Since the 1960s, the countries of the developing world have approached international negotiations together as the Group of 77, or G77. The G77 has steadily demanded greater participation in international politics. Member-states also argued that negotiations should lead to international agreements that enhanced their development possibilities. After 2000, several countries in the G77 grew economically and politically to take on larger roles. The BASIC countries – Brazil, China, India, and South Africa – emerged as a coalition in 2009 that has teamed up to address climate change negotiations together. At the same time, they maintained their ties with the G77 and continued to negotiate within it. This article asks how the rise of the BASIC coalition affects the status of the G77 and its members’ ability to achieve their central goals in the negotiations: a seat at the table and resources to support their sustainable development aspirations.
India has always backed the demand of G77 countries that the developed world start helping poorer nations cope with the “loss and damage” from extreme climate events like Typhoon Haiyan that ravaged the Philippines but stopped short of a hardline stand.
The G77 — which has expanded to 133 nations since the group was formed nearly half a century ago.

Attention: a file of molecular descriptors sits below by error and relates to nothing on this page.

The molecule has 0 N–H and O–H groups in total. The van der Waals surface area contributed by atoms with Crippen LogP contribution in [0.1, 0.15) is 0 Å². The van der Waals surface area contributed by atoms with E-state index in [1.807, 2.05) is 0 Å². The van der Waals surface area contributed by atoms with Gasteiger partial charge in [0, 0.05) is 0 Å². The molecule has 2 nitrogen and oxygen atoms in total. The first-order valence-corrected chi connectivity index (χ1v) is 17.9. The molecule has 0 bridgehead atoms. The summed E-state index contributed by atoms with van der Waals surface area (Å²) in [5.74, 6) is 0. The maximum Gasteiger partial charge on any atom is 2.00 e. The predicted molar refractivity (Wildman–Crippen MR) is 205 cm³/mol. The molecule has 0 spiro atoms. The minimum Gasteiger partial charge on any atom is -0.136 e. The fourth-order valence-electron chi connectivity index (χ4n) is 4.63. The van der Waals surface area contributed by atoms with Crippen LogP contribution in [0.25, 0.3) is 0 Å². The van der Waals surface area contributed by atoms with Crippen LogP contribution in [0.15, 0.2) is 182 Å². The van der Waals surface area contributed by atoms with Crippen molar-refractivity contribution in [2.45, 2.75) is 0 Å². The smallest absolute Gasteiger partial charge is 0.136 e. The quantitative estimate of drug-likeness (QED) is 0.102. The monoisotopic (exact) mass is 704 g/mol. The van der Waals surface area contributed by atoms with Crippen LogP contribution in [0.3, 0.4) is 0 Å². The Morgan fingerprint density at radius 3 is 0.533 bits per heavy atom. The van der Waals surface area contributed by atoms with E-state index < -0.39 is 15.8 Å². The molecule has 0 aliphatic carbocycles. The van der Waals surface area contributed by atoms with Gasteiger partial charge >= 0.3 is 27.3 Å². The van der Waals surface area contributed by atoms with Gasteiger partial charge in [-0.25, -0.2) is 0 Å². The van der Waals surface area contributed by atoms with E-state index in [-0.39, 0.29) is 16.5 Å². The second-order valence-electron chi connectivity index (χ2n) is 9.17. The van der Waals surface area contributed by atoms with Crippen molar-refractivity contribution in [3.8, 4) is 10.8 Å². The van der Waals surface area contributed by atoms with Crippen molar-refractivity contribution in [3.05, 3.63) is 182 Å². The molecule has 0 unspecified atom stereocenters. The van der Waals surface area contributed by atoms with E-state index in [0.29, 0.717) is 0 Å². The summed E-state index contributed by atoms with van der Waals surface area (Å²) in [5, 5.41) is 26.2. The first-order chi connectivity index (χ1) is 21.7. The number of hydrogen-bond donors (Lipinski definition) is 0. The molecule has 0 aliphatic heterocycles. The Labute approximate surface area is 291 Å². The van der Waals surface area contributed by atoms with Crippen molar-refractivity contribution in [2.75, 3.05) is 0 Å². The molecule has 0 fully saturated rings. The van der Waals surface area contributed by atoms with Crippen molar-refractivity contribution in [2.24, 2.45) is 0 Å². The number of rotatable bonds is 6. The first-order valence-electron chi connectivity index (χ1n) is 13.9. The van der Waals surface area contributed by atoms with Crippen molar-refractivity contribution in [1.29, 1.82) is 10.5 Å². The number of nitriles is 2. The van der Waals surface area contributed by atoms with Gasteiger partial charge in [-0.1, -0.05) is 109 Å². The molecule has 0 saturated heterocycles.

The Warsaw talks are tried to lay the foundations for a global accord meant to be agreed in 2015 and enter into force from 2020. The rich fear it would be costly and make them legally liable for droughts, heat waves and storms. For poorer countries, the devastation caused by Typhoon Haiyan earlier this month has raised the urgency of compensation.
India is a member of the G77. But it holds an independent position since 2009 when, along with emerging economies like Brazil, South Africa and China, it formed the BASIC group that worked with developed countries to reach the unofficial Copenhagen Accord, a set of decisions that included creation of a Green Climate Fund (GCF).
The G77 and China want a separate mechanism for compensating loss and damage under the UNFCCC as tagging it with the GCF, they say, would increase competitiveness. The GCF funding from 2020 will have an annual ceiling of $100 billion.
Most observers have seen a relationship of mutual benefit or at least mutual dependency between the members of the G77 and BASIC. In general, the G77 is seen to benefit from the greater visibility and negotiating weight of its larger and wealthier members, while the BASIC countries avoid isolation and gain legitimacy for their demands when they are couched within the G77’s agenda. On the other hand, this article shows that many members of the G77 appear to have some concrete disadvantages from asserting similarity with the BASIC countries.
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